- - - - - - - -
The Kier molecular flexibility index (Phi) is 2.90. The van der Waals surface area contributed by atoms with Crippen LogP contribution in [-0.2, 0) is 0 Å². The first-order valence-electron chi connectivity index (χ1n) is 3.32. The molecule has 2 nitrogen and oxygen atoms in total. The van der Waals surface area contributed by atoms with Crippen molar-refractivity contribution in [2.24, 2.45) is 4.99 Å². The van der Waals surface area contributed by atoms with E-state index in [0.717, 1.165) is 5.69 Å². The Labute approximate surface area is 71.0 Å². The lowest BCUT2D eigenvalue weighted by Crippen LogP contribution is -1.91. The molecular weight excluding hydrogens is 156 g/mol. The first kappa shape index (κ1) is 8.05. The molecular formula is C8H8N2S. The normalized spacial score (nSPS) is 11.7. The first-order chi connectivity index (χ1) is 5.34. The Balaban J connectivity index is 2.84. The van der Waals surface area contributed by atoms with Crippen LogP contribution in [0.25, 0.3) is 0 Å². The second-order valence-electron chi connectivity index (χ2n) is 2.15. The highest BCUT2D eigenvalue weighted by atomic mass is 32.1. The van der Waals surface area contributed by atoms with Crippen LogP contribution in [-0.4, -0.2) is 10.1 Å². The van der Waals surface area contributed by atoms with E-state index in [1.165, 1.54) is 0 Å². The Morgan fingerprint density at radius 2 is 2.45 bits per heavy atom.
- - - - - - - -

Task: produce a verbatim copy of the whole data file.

The Kier molecular flexibility index (Phi) is 2.90. The van der Waals surface area contributed by atoms with Crippen LogP contribution in [-0.2, 0) is 0 Å². The first-order valence-electron chi connectivity index (χ1n) is 3.32. The molecule has 2 nitrogen and oxygen atoms in total. The van der Waals surface area contributed by atoms with Crippen molar-refractivity contribution in [2.24, 2.45) is 4.99 Å². The van der Waals surface area contributed by atoms with E-state index in [0.717, 1.165) is 5.69 Å². The Labute approximate surface area is 71.0 Å². The lowest BCUT2D eigenvalue weighted by Crippen LogP contribution is -1.91. The molecular weight excluding hydrogens is 156 g/mol. The first kappa shape index (κ1) is 8.05. The molecular formula is C8H8N2S. The normalized spacial score (nSPS) is 11.7. The first-order chi connectivity index (χ1) is 5.34. The Balaban J connectivity index is 2.84. The van der Waals surface area contributed by atoms with Crippen LogP contribution in [0.25, 0.3) is 0 Å². The second-order valence-electron chi connectivity index (χ2n) is 2.15. The highest BCUT2D eigenvalue weighted by atomic mass is 32.1. The van der Waals surface area contributed by atoms with Crippen LogP contribution in [-0.4, -0.2) is 10.1 Å². The van der Waals surface area contributed by atoms with E-state index in [1.165, 1.54) is 0 Å². The Morgan fingerprint density at radius 2 is 2.45 bits per heavy atom.